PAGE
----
Computational Linguistic Approaches to Digital Conversations: the Case of Intensifiers

Presented by: Tatjana Scheffler from Ruhr-University Bochum
Date: March 17, 2023

Abstract: Intensifiers (really, so, very) are a frequent phenomenon typical of informal speech. In sociolinguistic studies, they have been shown to be highly variable and undergo constant innovation. They are also a common occurrence in casual conversations online. In this talk, I present recent research targeting medium specific, register specific, and individual variation in the use of intensifiers in German as a case study. I use a large Twitter data set as well as a new corpus of blog posts and tweets from the same authors to investigate the role of semantic differences between intensifiers, as well as the medium, register, and individual author properties to model intensifier choice. I argue that intensifiers share a core meaning component, but differ mainly in 'expressivity', a non at issue contribution that (roughly) indicates the level of emotional involvement of the author. I use information theoretic measures (surprisal) to model this expressive component. Based on this model, I test the predictions of the Uniform Information Density hypothesis to explain the existence of 'stacks' of more than one intensifier in the same phrase as well as their order. Finally, I present results on the automatic detection of intensifiers in text using ML classifiers, opening up a potential avenue to study linguistic creativity with computational means.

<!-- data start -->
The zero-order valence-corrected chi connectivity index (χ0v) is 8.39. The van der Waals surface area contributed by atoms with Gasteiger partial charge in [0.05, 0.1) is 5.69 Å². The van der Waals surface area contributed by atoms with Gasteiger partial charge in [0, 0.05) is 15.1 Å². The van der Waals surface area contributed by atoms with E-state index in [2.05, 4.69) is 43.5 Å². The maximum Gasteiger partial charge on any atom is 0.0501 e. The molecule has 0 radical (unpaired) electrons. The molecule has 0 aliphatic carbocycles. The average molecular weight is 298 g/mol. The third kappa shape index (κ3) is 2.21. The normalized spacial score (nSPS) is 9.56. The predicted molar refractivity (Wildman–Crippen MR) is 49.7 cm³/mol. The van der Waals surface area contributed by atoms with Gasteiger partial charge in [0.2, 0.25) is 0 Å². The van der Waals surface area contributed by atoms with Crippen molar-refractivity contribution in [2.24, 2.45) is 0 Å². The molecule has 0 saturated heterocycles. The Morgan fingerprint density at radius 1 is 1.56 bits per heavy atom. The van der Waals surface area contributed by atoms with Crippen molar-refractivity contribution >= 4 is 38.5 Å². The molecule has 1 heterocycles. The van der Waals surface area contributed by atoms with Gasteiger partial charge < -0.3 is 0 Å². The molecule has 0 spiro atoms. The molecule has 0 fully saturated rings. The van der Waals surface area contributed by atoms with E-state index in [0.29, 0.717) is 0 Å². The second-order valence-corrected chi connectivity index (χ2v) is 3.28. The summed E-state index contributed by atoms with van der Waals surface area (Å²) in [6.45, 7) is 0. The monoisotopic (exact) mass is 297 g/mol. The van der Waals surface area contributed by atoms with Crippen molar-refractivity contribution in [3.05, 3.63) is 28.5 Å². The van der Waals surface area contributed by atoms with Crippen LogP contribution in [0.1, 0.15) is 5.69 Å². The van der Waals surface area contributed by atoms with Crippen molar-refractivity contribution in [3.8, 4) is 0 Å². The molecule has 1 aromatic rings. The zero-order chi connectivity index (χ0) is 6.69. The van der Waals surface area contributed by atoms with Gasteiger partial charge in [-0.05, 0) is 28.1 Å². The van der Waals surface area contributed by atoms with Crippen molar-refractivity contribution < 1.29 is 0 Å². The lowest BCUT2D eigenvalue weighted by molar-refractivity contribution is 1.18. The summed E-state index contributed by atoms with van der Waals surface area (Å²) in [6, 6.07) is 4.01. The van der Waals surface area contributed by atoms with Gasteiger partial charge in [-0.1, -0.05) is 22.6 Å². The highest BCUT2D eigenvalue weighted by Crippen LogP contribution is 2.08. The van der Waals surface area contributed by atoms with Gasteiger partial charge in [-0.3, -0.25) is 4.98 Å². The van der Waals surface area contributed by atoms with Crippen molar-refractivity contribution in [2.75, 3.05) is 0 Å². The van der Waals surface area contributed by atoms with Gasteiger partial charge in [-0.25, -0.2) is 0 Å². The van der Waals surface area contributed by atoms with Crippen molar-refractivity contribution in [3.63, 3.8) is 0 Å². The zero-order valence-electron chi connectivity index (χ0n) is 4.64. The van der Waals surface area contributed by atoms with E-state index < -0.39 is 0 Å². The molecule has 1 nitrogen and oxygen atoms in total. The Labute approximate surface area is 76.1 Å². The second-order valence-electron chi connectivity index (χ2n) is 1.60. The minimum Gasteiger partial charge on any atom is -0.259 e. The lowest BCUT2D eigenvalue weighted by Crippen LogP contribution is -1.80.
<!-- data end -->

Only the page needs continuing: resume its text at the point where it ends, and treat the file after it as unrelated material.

Location: Attend in person at J411 or via Zoom,

Time: 13:15-15:00